17 October, 2009

Safety Is #1... or not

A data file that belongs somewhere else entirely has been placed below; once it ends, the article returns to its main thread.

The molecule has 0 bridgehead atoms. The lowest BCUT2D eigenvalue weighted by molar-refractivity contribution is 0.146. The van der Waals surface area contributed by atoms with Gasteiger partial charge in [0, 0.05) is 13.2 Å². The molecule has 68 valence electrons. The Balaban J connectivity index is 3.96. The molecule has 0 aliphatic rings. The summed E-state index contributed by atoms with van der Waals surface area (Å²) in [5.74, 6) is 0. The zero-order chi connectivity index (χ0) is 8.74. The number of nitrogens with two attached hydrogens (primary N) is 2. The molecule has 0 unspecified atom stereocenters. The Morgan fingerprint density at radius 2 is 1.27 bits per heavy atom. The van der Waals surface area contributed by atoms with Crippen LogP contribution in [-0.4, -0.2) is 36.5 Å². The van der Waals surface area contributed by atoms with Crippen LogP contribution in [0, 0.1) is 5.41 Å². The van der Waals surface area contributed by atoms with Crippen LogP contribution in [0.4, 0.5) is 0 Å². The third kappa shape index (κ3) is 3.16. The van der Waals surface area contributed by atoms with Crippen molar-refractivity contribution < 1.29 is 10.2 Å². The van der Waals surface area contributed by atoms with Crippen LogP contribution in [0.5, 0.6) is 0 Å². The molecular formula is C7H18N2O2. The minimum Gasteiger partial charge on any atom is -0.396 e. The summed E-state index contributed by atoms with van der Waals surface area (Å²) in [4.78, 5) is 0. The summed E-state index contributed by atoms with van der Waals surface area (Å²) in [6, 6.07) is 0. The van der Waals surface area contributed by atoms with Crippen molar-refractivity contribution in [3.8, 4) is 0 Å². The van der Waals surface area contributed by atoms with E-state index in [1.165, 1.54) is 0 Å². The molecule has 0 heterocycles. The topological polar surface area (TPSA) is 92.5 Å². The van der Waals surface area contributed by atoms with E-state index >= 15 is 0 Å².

My week of being on call is winding down and I only have another fourteen or so hours left until the next guy takes over. I just had a call from one of the larger companies and the dude wanted to know if I could "help him out." This person had a truck broken down on the side of the road because a set of wheels came off the trailer. It sounds terrible, but it happens quite frequently when people don't maintain their equipment and drivers don't do pre-trip inspections like they're supposed to. Anyway, I was starting to think about how I'd have to tell him the trailer would be stuck until Monday when he says something that shocked me. He asked me to go out there and chain up the axle so the driver could get to his destination. His destination was four hours away! Uh, no. I'm not going to do that. I was told that there was only about 12,000 pounds in the trailer and that he's had this done before. WTF?! I told him that I'd chain up the axle to either get the rig off of the road or back to our shop for repairs, but no further. I could just picture my boss's insurance rates going up and the costs related to a lawsuit if the thing crashed and, you know, killed a busload of nuns or something. Besides, any DOT official would have to break out a fresh violation booklet if that trailer should get pulled off into a scale. I can just hear it now. "So, who chained up this axle and let you go?" The cops would let us take the trailer to our shop for repairs, but wouldn't ever let it proceed down the road. I can't believe the dude who called me actually thought we'd do that sort of thing. It's just fucking crazy! After I refused to do something so stupid, the jerk asks me if there's anyone else in the area that could do that for him. I gave him the name of another shop in the area which I know well. I know the guy who'd be running the call and he's not stupid enough to do it either. But that's not all! The company which called me also has other surprises that I learned the hard way. A vendor can only get paid between the hours of 09:00 and 17:00, Monday-Friday. The last service call I did for this company (it was about two years ago) was on a Saturday afternoon. I was on hold for an hour and a half before I actually talked to someone and got paid. I had to keep scratching out the total and adding on more time. They got billed an extra $135.00 for the time I was on hold. That was under the old rates, it would be a lot more expensive now. The dude who got me set up with a com check was some mechanic in one of their shops and he sounded totally worn out. He was the only person there and I think every department, from corporate on down, kept transferring the phones right down the chain until it got to the person I spoke with. So, having thought of the trouble with getting paid coupled with the extreme liability concerns, I politely refused. My boss hardly EVER turns work down regardless of how crazy it might seem, but I think he'd agree with me on this one. Besides, I have past experiences to draw from. One time we had a guy come to the shop after one of my coworkers went out to chain an axle after some serious wheel bearing failure. He found out that we couldn't get parts NOW and he wanted to pay for the service call (including the chain) and take off so he could get his load where it needed to be. My foreman at the time said "No, you're not taking that trailer anywhere in that condition. It's not safe." The driver turned into a real asshole and was calling everyone names and threatening us (not wise in a diesel shop). He was outside talking to someone on his cell phone trying to figure what to do. After a little bit, my foreman asked me where the guy was. I told him I last saw him outside. He wasn't there. He took off down the road. With our chain holding up one end of a trailer axle. We knew where he was headed because we always where a driver's headed. If someone runs off without paying or, as in the case of Mr. Angry, takes off with an unsafe trailer, we know what to tell the state patrol. And call the state patrol we did. I found out later that the dude didn't even make it two miles from the shop before he was stopped by the state patrol. It was this experience which led to my decision to not help the moron who called me today. The rig isn't going anywhere. Well anywhere too far. If he had asked me to fix it, it wouldn't happen because I wouldn't be able to find parts anywhere until Monday. If I did chain up the axle, he'd probably have to pull into a scale somewhere along the line and they'd put the rig out of service until it could be repaired. The dude is shit outta luck, plain and simple.

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